The Voice of the Celtics

Written by Alan Hirsch on Friday December 30, 2011

With the NBA season finally upon us, I find myself thinking about an NBA legend who never laced up the sneakers – legendary Celtics announcer, Johnny Most. I’ve written about sports voices before, those I loved (Dave Zinkoff) and those I hated (John Sterling). With Johnny Most, I had trouble deciding.

People routinely called Most’s voice “gravelly.” Gravel should have sued. For decades Most was a spectacularly successful radio voice despite sounding like he gargled with Drano. He was a sports version of Bob Dylan, his non-sonorous voice somehow dovetailing with his message. The message was straightforward: Celtics good, opponents evil. Celtics fans loved him because of his shameless hometown bias, whereas others like me came to appreciate him despite it.

But Most’s Manichaeism alone didn’t make his name. Many announcers are devoted homers, but few become legends. Most succeeded because a wacky sense of humor leavened his almost clinical paranoia. It’s hard to know whether he was trying to be funny, but it didn’t matter. Most skewered those he despised with a zany wit.

He hated opposing teams (I could stop the sentence there) playing at a deliberate pace, often saying, contemptuously, that a guard bringing the ball up court “fiddles and diddles.” Once, when World B. Free dribbled in place while the shot clock ran down, Most lost it. “Free fiddles and diddles. [Pause.] Now he DADDLES!!!”

He could not abide opposing players who whined about calls. “Rick Barry just informed the official that he has not committed a foul in his 16 year career, and the last play was no exception.”

For some reason, he despised opposing coaches (I could stop the sentence there) standing up and approaching the court. One game, he seemed convinced that the Warriors had an unfair advantage because, their coach, Al Attles, was too close to the action. “It’s 6 on 5 out there, Attles is double-teaming Havlicek.” Later in the game, he became absolutely apoplectic. “Attles is almost at halfcourt. [pause] NOW HE’S IN THE FORECOURT!!!”

At times, Most’s description of games bore little relation to reality. Once he got it in his head that an opposing player, a physical though innocuous center named Jim Eakins, was beating up on his Celtics. In a typical sequence, he’d report: “Cowens goes up, hacked by Eakins, Silas gets the rebound while elbowed by Eakins, sends it out to White who is creamed by Eakins.” Listening on radio, you had to imagine Jim Eakins as akin to a hockey goon sent out to hit everything that moves, while the officials mysteriously acquiesced. Such was life on Planet Most.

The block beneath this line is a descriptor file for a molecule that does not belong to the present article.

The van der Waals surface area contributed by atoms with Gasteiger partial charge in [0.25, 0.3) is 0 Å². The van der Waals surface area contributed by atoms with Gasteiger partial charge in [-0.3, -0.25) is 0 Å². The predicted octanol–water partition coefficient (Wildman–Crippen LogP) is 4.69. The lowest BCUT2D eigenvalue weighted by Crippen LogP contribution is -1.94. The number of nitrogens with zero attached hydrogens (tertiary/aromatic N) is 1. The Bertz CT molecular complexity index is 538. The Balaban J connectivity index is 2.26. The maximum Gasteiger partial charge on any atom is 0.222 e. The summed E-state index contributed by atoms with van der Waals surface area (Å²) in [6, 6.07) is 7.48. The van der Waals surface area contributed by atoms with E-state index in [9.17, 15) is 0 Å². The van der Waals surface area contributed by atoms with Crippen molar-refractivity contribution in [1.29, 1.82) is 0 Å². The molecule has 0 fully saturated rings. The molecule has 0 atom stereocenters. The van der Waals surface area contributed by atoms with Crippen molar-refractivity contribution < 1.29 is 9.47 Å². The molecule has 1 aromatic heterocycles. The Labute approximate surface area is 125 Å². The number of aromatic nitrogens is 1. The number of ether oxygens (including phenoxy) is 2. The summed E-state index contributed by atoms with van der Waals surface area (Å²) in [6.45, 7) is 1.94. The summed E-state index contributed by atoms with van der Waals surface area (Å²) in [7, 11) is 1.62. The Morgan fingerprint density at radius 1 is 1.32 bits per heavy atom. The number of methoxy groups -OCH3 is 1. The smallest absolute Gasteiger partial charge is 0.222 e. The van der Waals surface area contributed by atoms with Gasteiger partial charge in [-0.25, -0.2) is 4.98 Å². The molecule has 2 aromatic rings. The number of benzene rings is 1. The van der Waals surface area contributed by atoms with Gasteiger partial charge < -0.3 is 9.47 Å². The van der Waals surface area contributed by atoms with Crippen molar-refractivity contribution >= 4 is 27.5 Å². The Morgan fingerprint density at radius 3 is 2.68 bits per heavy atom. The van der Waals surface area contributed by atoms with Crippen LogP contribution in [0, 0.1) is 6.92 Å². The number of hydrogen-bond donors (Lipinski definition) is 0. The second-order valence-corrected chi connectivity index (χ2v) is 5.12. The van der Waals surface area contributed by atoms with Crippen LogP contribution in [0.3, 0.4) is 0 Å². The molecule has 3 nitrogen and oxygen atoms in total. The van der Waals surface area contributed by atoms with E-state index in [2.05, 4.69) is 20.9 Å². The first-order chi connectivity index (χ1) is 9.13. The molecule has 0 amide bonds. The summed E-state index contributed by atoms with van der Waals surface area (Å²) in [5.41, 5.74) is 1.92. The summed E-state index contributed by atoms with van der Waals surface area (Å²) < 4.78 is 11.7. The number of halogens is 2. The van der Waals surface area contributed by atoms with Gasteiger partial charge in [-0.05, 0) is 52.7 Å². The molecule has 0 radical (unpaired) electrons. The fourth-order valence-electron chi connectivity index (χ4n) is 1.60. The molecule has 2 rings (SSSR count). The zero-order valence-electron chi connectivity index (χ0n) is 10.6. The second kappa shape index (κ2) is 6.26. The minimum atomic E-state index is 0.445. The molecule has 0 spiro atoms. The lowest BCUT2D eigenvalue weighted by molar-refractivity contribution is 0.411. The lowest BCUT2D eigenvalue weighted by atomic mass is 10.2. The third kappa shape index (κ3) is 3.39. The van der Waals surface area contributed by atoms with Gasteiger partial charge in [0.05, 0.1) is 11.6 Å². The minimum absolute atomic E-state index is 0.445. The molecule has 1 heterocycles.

The obsession with those meanies who pushed around his poor Celtics drove Most to unpleasantness. “It says in the program that Kurt Rambis is from Santa Clara, but he actually emerged from the sewer.” He famously dubbed the Bullets’ rugged pair, Jeff Ruland and Rick Mahorn, “McFilthy and McNasty.”

I once went down to courtside to see Most after a game, as he signed autographs and chatted with fans. It was a love-fest, until one fan confronted Most with his hypocrisy.

“You’re always talking about Ruland and Mahorn, how come you never say anything about Robey?” (Rick Robey was a Celtics’ tough guy, the kind of player Most hated in any uniform except green.) Most rolled his eyes, as if he’d heard this question a million times. Still, he answered agreeably.

“Rick’s a different kind of cat,” he graveled. “He’s physical, but he isn’t out to hurt anybody.”

You almost got the sense that he believed it. Indeed, he was either the world’s greatest actor or he believed his entire shtick – the Celtics really were the good guys in some cosmic melodrama, facing a conspiracy involving the league, opponents, and the referees.

In the end, a lifetime’s consumption of coffee and cigarettes took its toll and he half-lost his voice. He had trouble getting through a game without a few involuntary squeaks. But Most soldiered on, even when vascular disease led to a double amputation. The ravages of time did nothing to modulate the wit, zest, or paranoia. Legless and almost voiceless, but defiant of pity, he kept right on boosting the Celtics and zinging their opponents.

Today, too many announcers emulate Most’s unapologetic home-town cheerleading. They shouldn’t. It’s unprofessional and wears thin. But that doesn’t mean Most did wrong. You wouldn’t want boxers to mimic Muhammad Ali’s obnoxious predictions-in-verse or pitchers to talk to the baseball like Mark Fidyrich, but we’re grateful for Ali and Fidyrich. Johnny Most belongs in that company, a one of a kind character whose outrageousness enriched the world of sports.

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